By JEFF GRAY
Globe and Mail Update
The federal government's ethics counsellor says Jean Chrétien was only doing his job as an MP when he called the head of a Crown-owned bank to help secure a loan for an old friend, clearing the Prime Minister of any wrongdoing.
Mr. Chrétien said he welcomed the ruling, which he said cleared him of "the malicious and unfounded charges that have been directed at me in this election."
But a Canadian Alliance spokesman put little faith in ethics counsellor Howard Wilson's independence. Mr. Wilson was appointed by Mr. Chrétien, and reports to the Prime Minister.
"With this ruling it's become more evident that we need an ethics watchdog, not an ethics lap dog," Phil von Finckenstein of the Alliance said.
Mr. Wilson was asked to look into the matter by Canadian Alliance Leader Stockwell Day and Progressive Conservative Leader Joe Clark, who accused the Liberal Leader of conflict of interest when he phoned the president of the Business Development Bank of Canada about a loan for a hotel in his Quebec riding of Saint-Maurice.
"The prime minister, in calling the president of the BDC, did not violate any rule which has been established by the Canadian government in terms of ministers dealing on behalf of constituents with government agencies," Mr. Wilson wrote in his letters to the two opposition leaders Tuesday.
Mr. Clark and Mr. Day asked Mr. Wilson to re-examine the matter last week, and have used the issue repeatedly to attack Mr. Chrétien on the campaign trail.
Mr. Chrétien accused Mr. Day and Mr. Clark of overstepping "the accepted bounds of fairness and decency which have been our tradition in Canadian elections."
"Instead, they have sought to destroy my reputation, and, in so doing, have demeaned the political process," Mr. Chrétien said Tuesday.
Mr. Day, speaking in Cambridge, Ont., Tuesday evening, said that as Alliance Leader, it was his responsibility to ask questions of Mr. Chrétien concerning his actions.
"The office of the Prime Minister is one that should be respected," Mr. Day said.
He said that if the party formed government after the Nov. 27 elections, it would make changes to how the ethics counsellor is appointed — making the person report to Parliament rather than to the Prime Minister.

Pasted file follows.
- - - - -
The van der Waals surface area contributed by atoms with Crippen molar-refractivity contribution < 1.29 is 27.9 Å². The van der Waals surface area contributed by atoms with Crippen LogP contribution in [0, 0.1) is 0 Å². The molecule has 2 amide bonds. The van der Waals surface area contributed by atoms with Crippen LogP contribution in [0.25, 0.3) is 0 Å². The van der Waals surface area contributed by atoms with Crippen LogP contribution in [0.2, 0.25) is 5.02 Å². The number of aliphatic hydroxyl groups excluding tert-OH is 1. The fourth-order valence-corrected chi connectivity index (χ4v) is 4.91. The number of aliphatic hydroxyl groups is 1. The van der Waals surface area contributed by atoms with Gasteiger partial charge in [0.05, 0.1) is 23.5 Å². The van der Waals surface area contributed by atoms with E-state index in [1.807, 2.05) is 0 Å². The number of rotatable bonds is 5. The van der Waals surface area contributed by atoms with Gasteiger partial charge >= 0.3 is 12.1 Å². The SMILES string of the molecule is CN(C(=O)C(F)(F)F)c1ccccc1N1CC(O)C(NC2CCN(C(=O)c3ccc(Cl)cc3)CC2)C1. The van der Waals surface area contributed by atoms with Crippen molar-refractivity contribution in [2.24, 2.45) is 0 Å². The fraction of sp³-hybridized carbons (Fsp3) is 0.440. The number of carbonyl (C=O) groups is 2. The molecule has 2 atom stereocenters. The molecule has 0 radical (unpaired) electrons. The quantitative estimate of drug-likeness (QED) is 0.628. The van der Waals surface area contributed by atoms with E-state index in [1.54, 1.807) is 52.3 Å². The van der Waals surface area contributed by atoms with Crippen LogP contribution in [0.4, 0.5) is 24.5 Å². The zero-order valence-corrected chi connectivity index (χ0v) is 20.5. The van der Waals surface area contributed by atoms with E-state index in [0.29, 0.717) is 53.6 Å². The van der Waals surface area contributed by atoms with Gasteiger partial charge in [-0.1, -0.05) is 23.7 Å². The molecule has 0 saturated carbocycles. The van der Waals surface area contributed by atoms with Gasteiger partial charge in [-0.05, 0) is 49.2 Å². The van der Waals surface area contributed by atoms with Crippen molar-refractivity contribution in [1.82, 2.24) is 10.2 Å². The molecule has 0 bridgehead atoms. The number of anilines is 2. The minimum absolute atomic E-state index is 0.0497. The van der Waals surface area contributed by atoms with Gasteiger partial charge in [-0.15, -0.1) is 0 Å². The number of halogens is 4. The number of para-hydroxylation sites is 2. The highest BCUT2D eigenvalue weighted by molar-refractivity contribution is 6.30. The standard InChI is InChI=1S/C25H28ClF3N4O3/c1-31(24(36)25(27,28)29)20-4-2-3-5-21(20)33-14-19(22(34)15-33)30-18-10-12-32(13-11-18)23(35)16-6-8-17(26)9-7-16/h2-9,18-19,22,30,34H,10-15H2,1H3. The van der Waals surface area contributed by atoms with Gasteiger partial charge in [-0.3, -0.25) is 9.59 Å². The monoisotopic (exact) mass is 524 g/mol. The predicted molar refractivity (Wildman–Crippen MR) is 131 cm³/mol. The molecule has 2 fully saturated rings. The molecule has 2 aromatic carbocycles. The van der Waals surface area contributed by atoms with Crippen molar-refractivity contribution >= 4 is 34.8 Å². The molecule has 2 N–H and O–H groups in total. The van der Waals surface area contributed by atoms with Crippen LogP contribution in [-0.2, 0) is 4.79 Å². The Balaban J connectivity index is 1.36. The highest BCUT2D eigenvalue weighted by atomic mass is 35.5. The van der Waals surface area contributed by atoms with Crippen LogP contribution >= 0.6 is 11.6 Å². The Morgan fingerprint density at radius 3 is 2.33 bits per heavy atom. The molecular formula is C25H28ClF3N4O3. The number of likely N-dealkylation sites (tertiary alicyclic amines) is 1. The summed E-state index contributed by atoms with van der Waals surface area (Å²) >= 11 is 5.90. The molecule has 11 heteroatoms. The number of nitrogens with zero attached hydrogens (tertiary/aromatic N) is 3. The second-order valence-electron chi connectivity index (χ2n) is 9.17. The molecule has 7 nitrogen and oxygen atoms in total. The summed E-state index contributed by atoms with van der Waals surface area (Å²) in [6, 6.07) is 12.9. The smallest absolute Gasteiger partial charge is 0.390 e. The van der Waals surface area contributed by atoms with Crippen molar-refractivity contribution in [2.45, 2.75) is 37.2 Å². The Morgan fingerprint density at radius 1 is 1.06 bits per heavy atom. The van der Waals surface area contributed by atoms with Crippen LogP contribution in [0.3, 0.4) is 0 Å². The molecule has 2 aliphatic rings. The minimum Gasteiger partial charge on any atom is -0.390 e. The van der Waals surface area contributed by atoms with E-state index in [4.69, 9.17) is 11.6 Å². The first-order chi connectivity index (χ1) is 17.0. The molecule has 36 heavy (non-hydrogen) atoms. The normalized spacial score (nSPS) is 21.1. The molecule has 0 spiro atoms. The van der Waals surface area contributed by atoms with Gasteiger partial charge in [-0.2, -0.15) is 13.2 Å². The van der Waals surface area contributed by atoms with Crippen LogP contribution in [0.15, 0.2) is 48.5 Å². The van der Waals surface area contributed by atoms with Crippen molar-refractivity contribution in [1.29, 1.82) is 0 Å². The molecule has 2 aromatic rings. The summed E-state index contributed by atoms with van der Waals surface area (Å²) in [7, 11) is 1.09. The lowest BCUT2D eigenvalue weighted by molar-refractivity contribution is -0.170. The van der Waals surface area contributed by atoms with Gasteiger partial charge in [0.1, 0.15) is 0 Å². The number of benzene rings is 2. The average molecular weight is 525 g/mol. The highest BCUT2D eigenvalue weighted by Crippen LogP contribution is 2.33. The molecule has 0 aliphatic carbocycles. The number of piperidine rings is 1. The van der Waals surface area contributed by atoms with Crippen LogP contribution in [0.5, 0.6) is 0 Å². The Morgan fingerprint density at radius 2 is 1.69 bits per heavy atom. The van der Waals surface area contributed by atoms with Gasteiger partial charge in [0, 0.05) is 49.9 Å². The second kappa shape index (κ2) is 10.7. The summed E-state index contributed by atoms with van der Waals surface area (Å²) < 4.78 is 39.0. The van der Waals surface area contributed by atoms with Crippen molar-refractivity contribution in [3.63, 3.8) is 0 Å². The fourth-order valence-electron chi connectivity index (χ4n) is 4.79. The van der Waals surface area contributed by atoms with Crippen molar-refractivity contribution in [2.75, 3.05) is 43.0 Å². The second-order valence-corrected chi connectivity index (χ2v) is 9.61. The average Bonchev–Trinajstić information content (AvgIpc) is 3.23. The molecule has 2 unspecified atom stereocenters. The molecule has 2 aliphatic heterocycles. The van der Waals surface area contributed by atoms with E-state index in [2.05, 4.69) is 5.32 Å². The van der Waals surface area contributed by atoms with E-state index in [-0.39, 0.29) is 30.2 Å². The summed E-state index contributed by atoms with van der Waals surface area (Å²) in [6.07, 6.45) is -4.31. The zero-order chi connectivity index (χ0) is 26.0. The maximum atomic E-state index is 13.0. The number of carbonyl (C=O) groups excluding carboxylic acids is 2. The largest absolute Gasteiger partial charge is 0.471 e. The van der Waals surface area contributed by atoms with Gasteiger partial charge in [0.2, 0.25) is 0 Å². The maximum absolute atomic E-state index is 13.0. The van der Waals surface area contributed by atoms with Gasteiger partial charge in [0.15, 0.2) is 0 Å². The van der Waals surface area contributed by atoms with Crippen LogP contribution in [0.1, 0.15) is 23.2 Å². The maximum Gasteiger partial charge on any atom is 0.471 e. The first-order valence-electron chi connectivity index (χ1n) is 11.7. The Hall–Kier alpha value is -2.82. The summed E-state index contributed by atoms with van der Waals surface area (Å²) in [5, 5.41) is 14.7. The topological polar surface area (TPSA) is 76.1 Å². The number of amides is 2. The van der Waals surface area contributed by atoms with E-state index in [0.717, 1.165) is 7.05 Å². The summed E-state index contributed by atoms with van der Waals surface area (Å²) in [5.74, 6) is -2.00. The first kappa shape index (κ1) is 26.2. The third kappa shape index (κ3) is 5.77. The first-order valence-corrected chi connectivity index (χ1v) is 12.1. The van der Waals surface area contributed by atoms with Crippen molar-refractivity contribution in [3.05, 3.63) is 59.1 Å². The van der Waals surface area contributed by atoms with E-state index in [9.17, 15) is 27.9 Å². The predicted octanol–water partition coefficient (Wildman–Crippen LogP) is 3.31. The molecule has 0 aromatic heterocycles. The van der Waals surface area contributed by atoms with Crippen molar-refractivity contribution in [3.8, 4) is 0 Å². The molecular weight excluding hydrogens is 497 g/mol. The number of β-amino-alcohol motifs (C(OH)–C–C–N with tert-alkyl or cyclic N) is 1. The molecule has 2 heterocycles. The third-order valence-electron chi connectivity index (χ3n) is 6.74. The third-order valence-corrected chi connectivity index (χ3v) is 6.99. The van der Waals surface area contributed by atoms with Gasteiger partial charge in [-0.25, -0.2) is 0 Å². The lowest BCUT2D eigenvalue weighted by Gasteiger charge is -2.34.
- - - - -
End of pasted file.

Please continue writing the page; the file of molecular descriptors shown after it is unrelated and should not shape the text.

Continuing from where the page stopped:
The ethics counsellor should be someone who is hired by an all-party group, he said, not the Prime Minister.
Last Sunday, Mr. Day wrote to Justice Minister Ann McLellan, asking that she start a criminal investigation.
Ms. McLellan responded Tuesday by saying she cannot.
"As you should be aware, the attorney general of Canada has no authority to direct police to launch an investigation," she wrote to Mr. Day.
Mr. Wilson had previously investigated the matter at the request of NDP MP Lorne Nystrom in 1999. But that probe only addressed whether it was appropriate for an aide to the Prime Minister to attend a meeting where the loan was discussed — not actual phone calls from Mr. Chrétien.
But Mr. Wilson said Tuesday that the personal involvement of the Prime Minister, which he had only learned about through the media recently, does not change the essence of his earlier ruling.
Mr. Wilson stood by his 1999 conclusions, saying nothing forbids members of Parliament from contacting the heads of Crown corporations on behalf of constituents. And he refuted allegations that Mr. Chrétien has interfered for his own financial gain.
In 1996 and 1997, Mr. Chrétien contacted the head of the Business Development Bank of Canada, François Beaudoin, to make a case for a hotel owner in his riding who had problems securing a mortgage. The bank later approved a $615,000 loan to Yvon Duhaime, owner of the Auberge Grand-Mère. Mr. Duhaime, a well-known Liberal, is a friend of Mr. Chrétien's, with whom he had done business before.
Mr. Chrétien and his partners sold Mr. Duhaime the hotel in question in 1993, before the federal election that brought the Liberals to power. "They were paid in full," Mr. Wilson wrote.
The allegations that Mr. Chrétien stood to gain in the granting of the loan to Mr. Duhaime centred on the fact that Mr. Chrétien owned an interest in a golf course next to the hotel. But Mr. Wilson said that when Mr. Chrétien intervened with the bank on Mr. Duhaime's behalf, he had sold his interest in the golf course to another person.
"Therefore, I conclude that the Prime Minister had no personal financial interest in play when he communicated in 1996-1997 with the BDC on behalf of Mr. Duhaime," Mr. Wilson wrote Tuesday.
Mr. Wilson said that when regular MPs become minister of the Crown, their obligations to their constituents do not change, although their are limit that apply the cabinet members that do not apply back-benchers. They are not allowed to intervene with any judicial or quasi-judicial body — which the BDC is not.
With a report from Allison Dunfield and Canadian Press